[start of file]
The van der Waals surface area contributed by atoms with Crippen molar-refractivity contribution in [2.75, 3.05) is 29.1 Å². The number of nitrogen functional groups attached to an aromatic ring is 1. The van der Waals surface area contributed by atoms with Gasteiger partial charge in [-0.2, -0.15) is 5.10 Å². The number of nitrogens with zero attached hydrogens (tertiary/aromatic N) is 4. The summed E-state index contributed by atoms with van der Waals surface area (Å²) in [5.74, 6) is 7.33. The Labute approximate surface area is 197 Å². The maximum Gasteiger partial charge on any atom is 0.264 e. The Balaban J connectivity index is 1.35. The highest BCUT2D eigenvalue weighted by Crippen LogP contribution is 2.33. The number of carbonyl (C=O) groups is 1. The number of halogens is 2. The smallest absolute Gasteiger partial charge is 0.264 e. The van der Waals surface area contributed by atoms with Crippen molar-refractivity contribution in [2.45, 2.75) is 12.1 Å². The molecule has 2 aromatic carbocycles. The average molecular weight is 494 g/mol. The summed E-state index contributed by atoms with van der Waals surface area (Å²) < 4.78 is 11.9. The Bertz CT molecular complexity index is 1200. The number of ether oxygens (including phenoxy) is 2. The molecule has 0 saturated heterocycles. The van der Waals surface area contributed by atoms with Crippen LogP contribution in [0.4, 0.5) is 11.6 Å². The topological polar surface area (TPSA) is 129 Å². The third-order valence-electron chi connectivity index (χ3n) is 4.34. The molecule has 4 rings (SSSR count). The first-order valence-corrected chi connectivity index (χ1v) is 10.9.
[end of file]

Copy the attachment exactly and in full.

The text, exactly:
The van der Waals surface area contributed by atoms with Crippen molar-refractivity contribution in [2.75, 3.05) is 29.1 Å². The number of nitrogen functional groups attached to an aromatic ring is 1. The van der Waals surface area contributed by atoms with Gasteiger partial charge in [-0.2, -0.15) is 5.10 Å². The number of nitrogens with zero attached hydrogens (tertiary/aromatic N) is 4. The summed E-state index contributed by atoms with van der Waals surface area (Å²) in [5.74, 6) is 7.33. The Labute approximate surface area is 197 Å². The maximum Gasteiger partial charge on any atom is 0.264 e. The Balaban J connectivity index is 1.35. The highest BCUT2D eigenvalue weighted by Crippen LogP contribution is 2.33. The number of carbonyl (C=O) groups is 1. The number of halogens is 2. The smallest absolute Gasteiger partial charge is 0.264 e. The van der Waals surface area contributed by atoms with Crippen molar-refractivity contribution in [2.45, 2.75) is 12.1 Å². The molecule has 2 aromatic carbocycles. The average molecular weight is 494 g/mol. The summed E-state index contributed by atoms with van der Waals surface area (Å²) < 4.78 is 11.9. The Bertz CT molecular complexity index is 1200. The number of ether oxygens (including phenoxy) is 2. The molecule has 0 saturated heterocycles. The van der Waals surface area contributed by atoms with Crippen LogP contribution in [0.4, 0.5) is 11.6 Å². The topological polar surface area (TPSA) is 129 Å². The third-order valence-electron chi connectivity index (χ3n) is 4.34. The molecule has 4 rings (SSSR count). The first-order valence-corrected chi connectivity index (χ1v) is 10.9.